STL Science Center

STL Science Center

05 May 2017

Not A Glamour Shot

This week has flashed by somewhat quickly. Typically, if available, I show a size comparison of the fossil animal to modern humans at some point during the week and I noticed that I have not done so this week. Anyone that has seen a Glyptodon fossil in a museum can very much appreciate the size of this fossil relative of armadillos without seeing such a size comparison. However, those that have not can view the first image shown here and begin to really gauge what this animal may have looked like up close. Despite being an herbivore, and most likely a relatively calm one at that, the sheer size of the animal and its carapace are daunting and, this is my speculation, would be terrifying to view with only a few feet or yards between the animal and an average sized human.

Moving away from the size comparison to look at a unique view of Glyptodon in comparison, we find this armadillo-like version of the ancestor to armadillos. Daniel Eskridge purposely and knowingly stresses that his art is art before it is paleo-art. Sharing this distinction straight away means that we can simply enjoy his interpretation of Glyptodon without complaining about how he got aspects of the animal "wrong" according to modern convention (not saying I think he did, just that some forums tend to focus on these things). These topics can still be broached, but appreciating the familiar looking snout of an armadillo morphed into an ancestral state on the body of Glyptodon makes this animal look less like a prehistoric creature and more like an animal that we could see in the modern wild. This sort of interpretation and believable subject is not uncommon in paleo-art, nor is it entirely frowned upon, but more and more the push for separating interpretation and scientific based representation, I think, is causing people to ignore some of the best endeavors of artists of the past in trying to recreate or interpret interesting soft tissue anatomy. Aside from this, the alert look of the Glyptodon and its head posture make it look curious but frightened at the same time. This gives the animal a somewhat innocent look as well. At the same time I think it underlies a very firm grasp on wildlife behaviors and how an animal that was interrupted at the stream might look at whatever (us in this case) interrupted his drink. As everyone knows, I appreciate paleo-art that is a little different and shares an intriguing new view of the animals we discuss here. This piece certainly does that.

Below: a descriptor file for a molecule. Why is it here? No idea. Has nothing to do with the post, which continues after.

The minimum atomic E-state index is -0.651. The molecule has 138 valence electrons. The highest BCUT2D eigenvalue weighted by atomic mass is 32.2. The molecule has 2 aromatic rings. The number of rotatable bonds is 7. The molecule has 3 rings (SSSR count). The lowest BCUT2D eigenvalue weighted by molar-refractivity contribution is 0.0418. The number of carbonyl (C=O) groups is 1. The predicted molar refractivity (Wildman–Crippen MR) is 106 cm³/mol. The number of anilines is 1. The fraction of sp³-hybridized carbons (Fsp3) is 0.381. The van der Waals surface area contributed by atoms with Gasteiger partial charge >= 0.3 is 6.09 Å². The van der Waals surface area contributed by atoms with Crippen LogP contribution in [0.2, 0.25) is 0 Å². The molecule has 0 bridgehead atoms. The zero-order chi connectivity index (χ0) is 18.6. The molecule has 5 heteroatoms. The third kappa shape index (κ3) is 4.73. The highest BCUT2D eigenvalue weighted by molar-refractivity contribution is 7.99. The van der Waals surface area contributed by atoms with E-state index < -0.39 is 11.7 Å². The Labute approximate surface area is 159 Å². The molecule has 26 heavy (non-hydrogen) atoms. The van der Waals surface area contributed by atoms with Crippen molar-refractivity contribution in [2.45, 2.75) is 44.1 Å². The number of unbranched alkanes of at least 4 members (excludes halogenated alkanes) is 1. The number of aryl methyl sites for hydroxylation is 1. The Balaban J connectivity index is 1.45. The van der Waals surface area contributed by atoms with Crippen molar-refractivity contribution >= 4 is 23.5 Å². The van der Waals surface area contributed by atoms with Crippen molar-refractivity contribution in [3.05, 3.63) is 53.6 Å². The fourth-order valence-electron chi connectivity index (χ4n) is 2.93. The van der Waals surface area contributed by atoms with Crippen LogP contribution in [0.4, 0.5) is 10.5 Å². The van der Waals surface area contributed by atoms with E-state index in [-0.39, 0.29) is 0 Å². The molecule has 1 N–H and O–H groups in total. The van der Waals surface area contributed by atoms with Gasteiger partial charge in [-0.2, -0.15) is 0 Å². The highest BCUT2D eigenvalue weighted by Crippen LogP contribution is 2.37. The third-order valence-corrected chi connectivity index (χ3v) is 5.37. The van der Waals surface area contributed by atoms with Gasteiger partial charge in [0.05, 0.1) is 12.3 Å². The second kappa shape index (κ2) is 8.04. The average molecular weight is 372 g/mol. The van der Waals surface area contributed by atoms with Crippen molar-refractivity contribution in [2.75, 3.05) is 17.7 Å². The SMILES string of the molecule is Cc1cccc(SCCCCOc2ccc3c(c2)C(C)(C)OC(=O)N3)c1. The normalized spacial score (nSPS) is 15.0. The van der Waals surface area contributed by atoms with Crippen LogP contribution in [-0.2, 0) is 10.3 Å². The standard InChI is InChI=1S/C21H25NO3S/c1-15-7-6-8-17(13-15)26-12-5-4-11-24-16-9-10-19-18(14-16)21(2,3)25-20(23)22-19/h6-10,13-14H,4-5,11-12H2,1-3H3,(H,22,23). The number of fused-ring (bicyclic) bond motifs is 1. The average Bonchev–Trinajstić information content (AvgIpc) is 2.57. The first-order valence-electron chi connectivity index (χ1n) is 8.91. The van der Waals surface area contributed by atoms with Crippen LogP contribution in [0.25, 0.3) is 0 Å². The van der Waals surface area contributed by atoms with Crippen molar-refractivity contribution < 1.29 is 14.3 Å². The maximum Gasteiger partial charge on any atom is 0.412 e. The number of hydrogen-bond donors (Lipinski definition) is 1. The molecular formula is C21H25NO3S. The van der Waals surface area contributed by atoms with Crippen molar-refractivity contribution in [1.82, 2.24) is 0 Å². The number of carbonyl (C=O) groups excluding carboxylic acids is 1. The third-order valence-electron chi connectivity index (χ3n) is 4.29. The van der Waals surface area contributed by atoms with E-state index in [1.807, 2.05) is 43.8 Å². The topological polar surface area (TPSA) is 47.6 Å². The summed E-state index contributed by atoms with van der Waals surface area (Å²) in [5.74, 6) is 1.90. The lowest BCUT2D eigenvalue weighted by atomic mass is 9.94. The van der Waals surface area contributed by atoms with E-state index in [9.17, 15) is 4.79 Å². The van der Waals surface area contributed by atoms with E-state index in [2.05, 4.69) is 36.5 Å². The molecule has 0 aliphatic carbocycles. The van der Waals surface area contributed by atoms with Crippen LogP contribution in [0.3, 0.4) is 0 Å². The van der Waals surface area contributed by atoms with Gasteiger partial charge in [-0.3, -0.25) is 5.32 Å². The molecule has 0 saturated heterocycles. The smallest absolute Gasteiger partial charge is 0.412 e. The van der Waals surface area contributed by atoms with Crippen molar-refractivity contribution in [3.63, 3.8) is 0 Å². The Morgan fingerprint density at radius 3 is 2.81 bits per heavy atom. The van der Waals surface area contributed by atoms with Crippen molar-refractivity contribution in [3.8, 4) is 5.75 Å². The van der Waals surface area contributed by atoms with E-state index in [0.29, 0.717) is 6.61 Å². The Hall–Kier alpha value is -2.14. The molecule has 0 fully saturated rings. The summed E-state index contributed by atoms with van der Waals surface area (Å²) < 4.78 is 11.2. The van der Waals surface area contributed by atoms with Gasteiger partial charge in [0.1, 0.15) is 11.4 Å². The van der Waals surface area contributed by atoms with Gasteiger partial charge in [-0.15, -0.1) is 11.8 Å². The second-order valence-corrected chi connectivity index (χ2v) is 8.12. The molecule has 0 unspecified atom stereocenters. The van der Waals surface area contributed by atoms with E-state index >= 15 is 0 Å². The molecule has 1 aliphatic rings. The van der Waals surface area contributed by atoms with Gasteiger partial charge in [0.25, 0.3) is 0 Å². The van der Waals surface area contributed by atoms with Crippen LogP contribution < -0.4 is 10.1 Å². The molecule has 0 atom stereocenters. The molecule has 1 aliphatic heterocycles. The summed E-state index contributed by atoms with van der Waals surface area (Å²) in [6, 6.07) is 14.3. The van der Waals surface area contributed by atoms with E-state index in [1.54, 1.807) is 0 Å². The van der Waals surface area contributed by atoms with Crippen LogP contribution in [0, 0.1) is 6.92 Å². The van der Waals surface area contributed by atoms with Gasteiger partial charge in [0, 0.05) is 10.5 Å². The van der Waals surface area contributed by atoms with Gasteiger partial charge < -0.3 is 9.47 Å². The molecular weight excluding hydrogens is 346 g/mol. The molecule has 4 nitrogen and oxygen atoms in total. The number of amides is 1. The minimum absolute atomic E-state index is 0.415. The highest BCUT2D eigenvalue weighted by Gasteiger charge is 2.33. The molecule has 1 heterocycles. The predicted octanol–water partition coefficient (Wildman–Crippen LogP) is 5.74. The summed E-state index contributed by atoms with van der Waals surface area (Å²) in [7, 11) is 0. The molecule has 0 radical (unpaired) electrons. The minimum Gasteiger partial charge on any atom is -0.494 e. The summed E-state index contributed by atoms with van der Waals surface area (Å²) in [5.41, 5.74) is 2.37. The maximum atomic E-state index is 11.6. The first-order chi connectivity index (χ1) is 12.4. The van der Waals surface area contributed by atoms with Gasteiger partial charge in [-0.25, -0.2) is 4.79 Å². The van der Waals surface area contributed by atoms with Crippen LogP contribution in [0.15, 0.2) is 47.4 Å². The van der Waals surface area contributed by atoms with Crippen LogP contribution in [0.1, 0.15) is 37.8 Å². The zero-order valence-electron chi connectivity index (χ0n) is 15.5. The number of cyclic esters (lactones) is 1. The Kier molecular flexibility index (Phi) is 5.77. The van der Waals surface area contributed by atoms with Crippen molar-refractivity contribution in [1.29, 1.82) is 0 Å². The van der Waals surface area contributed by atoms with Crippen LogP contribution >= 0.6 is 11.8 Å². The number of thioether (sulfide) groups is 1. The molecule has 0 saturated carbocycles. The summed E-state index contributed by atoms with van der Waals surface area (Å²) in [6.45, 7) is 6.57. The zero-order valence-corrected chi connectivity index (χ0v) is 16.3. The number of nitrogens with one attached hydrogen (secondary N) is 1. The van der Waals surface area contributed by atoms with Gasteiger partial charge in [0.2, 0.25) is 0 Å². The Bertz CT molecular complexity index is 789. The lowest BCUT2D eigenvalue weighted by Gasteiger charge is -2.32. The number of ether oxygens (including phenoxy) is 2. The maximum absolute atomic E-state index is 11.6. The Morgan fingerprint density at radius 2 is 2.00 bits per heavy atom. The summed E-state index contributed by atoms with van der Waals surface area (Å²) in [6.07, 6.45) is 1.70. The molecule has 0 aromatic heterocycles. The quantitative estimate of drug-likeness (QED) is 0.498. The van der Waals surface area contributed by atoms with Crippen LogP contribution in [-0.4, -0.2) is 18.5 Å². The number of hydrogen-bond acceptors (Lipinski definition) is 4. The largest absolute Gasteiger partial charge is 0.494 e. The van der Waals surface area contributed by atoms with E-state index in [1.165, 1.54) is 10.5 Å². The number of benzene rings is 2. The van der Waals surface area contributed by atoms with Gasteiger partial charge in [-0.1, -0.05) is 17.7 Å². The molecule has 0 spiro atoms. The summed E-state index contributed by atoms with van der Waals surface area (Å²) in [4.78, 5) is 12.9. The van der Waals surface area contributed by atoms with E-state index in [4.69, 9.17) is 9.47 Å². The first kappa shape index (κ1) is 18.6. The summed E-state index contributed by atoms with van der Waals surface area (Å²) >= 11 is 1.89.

©Daniel Eskridge; @deskridge;

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